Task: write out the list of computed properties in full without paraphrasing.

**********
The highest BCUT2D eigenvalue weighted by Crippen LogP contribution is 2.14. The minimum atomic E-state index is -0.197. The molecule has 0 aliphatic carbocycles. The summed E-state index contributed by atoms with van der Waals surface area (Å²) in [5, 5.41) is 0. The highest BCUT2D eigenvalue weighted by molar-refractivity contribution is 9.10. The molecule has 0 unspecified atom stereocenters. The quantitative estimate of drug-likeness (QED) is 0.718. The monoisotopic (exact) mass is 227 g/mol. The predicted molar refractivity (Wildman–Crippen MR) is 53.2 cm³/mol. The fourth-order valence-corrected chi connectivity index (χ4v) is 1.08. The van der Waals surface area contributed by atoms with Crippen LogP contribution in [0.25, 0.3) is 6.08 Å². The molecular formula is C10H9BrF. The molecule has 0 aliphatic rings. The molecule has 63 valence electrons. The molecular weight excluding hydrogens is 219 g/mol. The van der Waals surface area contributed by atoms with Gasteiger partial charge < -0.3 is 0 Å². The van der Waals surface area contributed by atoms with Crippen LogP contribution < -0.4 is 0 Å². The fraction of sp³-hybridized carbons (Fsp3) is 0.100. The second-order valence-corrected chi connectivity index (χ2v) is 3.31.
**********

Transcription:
The highest BCUT2D eigenvalue weighted by Crippen LogP contribution is 2.14. The minimum atomic E-state index is -0.197. The molecule has 0 aliphatic carbocycles. The summed E-state index contributed by atoms with van der Waals surface area (Å²) in [5, 5.41) is 0. The highest BCUT2D eigenvalue weighted by molar-refractivity contribution is 9.10. The molecule has 0 unspecified atom stereocenters. The quantitative estimate of drug-likeness (QED) is 0.718. The monoisotopic (exact) mass is 227 g/mol. The predicted molar refractivity (Wildman–Crippen MR) is 53.2 cm³/mol. The fourth-order valence-corrected chi connectivity index (χ4v) is 1.08. The van der Waals surface area contributed by atoms with Crippen LogP contribution in [0.25, 0.3) is 6.08 Å². The molecular formula is C10H9BrF. The molecule has 0 aliphatic rings. The molecule has 63 valence electrons. The molecular weight excluding hydrogens is 219 g/mol. The van der Waals surface area contributed by atoms with Gasteiger partial charge < -0.3 is 0 Å². The van der Waals surface area contributed by atoms with Crippen LogP contribution < -0.4 is 0 Å². The fraction of sp³-hybridized carbons (Fsp3) is 0.100. The second-order valence-corrected chi connectivity index (χ2v) is 3.31.